Amazon gained a new revenue stream, and companies could run their online infrastructure on Amazon’s servers for a fraction of the cost of making their own. This created huge value for everyone (prizes all round!) – Amazon got richer, and a whole generation of companies (netflix, godaddy, airtable, hubspot, airbnb, coinbase,wetransfer, dropbox*) was able to offer services as if they were already big companies, and grow with their customer base, rather than needing a huge capital investment up front.
The free prize here came when at the same time as we were working out the above, we used the Business Model Canvas to study our (charitable) business model. It became clear that the books were an asset not just to us and our users, but to many other groups doing education work across Indonesia. They wanted books. We sorely needed an income stream.
By selling our books, our partners gained a useful resource to add value to their work, and we gained extra income for little additional effort. Prizes all round!
Scale, the free prize and the non-profit (2)
The other example of this is a work in process – we’re looking at sharing our curriculum and training materials online under a creative commons (open source) license.
This supports our core activity – equipping teachers to teach reading effectively – by allowing our users to review training sessions and check their technique. It might also come in handy for training future partners.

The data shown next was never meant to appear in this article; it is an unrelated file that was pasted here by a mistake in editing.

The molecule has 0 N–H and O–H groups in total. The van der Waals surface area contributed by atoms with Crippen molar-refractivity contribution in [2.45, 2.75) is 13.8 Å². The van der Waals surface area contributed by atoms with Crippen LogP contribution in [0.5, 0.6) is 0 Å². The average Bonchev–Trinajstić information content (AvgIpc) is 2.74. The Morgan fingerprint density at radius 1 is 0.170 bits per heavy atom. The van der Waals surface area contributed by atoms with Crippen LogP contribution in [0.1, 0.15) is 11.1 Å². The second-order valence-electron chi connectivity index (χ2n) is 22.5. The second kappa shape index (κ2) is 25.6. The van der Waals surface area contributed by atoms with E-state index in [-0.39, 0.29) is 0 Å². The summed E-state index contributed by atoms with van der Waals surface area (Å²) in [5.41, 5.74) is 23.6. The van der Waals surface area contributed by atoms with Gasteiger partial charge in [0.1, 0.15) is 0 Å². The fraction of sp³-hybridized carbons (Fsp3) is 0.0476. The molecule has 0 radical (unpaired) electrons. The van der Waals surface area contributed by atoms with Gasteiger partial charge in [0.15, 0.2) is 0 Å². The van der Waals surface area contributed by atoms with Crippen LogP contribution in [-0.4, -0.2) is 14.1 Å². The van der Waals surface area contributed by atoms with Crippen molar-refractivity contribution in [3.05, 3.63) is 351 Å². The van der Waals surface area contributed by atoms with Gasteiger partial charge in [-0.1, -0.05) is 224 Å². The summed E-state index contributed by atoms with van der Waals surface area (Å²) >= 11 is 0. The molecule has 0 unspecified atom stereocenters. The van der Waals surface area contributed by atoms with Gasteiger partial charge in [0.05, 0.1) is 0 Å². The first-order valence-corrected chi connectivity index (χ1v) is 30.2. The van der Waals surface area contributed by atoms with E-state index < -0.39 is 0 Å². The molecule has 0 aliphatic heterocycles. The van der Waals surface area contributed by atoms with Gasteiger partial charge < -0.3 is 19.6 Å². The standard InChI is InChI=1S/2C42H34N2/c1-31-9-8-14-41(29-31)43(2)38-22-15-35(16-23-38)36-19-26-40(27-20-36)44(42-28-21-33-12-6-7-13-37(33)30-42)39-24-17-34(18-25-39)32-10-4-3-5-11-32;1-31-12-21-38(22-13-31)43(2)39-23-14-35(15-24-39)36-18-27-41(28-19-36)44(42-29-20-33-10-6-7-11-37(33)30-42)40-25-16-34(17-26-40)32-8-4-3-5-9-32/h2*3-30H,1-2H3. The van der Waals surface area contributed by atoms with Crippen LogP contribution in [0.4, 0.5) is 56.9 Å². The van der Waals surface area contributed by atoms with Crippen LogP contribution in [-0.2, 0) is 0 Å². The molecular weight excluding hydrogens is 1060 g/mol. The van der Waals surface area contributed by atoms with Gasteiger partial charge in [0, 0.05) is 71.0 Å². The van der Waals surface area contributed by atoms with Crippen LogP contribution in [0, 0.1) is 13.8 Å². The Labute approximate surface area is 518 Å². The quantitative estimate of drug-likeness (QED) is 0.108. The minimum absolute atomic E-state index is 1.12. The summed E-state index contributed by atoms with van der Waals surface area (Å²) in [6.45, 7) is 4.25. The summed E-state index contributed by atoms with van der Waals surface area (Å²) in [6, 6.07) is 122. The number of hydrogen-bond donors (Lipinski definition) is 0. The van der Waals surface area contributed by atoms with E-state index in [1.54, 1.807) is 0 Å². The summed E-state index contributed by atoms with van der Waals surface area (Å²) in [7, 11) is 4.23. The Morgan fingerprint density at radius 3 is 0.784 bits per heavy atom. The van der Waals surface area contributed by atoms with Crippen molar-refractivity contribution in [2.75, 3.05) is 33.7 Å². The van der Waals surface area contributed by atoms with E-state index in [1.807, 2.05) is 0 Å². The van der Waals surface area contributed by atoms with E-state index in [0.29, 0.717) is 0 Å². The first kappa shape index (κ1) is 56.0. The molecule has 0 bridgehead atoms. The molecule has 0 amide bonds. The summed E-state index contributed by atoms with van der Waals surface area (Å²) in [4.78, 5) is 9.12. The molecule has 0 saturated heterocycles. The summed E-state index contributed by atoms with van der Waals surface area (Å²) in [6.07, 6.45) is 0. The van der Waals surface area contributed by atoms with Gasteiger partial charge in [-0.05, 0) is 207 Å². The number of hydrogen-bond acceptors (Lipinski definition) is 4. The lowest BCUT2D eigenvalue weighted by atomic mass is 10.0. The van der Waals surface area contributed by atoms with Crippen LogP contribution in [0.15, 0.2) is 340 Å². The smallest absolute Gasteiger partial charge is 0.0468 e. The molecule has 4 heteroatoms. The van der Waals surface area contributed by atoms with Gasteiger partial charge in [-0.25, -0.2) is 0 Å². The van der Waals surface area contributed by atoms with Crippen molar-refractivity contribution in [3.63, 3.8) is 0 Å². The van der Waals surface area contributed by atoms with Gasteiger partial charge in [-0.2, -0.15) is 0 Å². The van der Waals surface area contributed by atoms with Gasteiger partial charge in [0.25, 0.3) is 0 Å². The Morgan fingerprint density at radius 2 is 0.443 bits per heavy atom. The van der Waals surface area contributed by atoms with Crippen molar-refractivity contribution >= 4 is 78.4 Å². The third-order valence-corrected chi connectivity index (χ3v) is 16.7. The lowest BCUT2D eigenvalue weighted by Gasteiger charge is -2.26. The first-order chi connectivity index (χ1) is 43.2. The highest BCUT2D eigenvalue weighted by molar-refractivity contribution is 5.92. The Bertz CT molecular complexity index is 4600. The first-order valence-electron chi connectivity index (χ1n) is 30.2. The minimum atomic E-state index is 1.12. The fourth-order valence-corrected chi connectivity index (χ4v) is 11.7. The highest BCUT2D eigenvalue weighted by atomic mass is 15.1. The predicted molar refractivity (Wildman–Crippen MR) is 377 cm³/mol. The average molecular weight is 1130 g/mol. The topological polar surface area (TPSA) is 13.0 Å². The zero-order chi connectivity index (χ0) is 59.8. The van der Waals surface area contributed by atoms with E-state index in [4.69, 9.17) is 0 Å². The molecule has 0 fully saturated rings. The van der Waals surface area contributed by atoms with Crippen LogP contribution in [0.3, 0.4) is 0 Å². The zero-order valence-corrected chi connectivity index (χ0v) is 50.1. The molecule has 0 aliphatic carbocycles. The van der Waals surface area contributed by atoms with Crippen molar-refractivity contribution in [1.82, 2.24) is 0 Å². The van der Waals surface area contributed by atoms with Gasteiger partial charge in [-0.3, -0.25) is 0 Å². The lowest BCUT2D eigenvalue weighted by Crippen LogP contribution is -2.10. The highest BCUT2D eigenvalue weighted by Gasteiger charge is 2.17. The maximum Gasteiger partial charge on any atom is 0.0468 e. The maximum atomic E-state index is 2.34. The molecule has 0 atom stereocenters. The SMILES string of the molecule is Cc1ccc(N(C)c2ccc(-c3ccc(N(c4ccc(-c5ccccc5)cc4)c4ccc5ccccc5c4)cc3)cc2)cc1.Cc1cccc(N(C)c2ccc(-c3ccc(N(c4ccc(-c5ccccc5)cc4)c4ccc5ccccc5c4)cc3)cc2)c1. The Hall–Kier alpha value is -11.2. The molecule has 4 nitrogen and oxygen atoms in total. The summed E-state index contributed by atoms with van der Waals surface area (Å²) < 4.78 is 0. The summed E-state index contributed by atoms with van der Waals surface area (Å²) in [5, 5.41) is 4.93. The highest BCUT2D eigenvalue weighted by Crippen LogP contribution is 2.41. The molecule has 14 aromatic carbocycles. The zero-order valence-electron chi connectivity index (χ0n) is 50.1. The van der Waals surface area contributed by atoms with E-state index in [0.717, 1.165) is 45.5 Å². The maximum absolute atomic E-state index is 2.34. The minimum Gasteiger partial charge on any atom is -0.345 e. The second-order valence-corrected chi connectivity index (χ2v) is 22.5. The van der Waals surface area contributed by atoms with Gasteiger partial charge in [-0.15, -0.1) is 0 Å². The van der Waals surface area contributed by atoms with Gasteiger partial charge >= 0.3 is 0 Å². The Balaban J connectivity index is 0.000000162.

But it will also be a resource for anyone working in the same field as us – something that helps others that we can make available at no cost to ourselves. Free prize!
And of course, the free resources also help potential clients to hear about what we do, and perhaps makes them more likely to use or recommend our other services too.
We left Rule 6 a little watered down: “Scale carefully and find the size that works for your organisation”.
There’s a type of scaling, though, that is a reward: when scaling in a particular way means that you make a free prize for someone (see also here).
There might be a scale at which you are able to give something to your customers (or to people who are not yet your customers – maybe even people who never will be your customers) at no real cost to you. Is there something you own that you can sell cheaply and easily – or give away – that adds tremendous value to them? Could you:
Share a resource or planning tool?
Grow big enough that you can offer a useful physical space to the community?
Thicken the network by connecting different groups of your users so that they can create value for each other – or for someone else entirely? How big does your network need to be to be useful?
If you’re working more in service of a vision (that is, in service of people) than profit, there is more than likely an asset of some kind that you already own that you can share with others.
You might also create a free-prize for your organisation by selling the asset in some way. This isn’t free, but if it allows you to serve more people in a way that creates value for everyone and pays for itself then it’s prizes all round.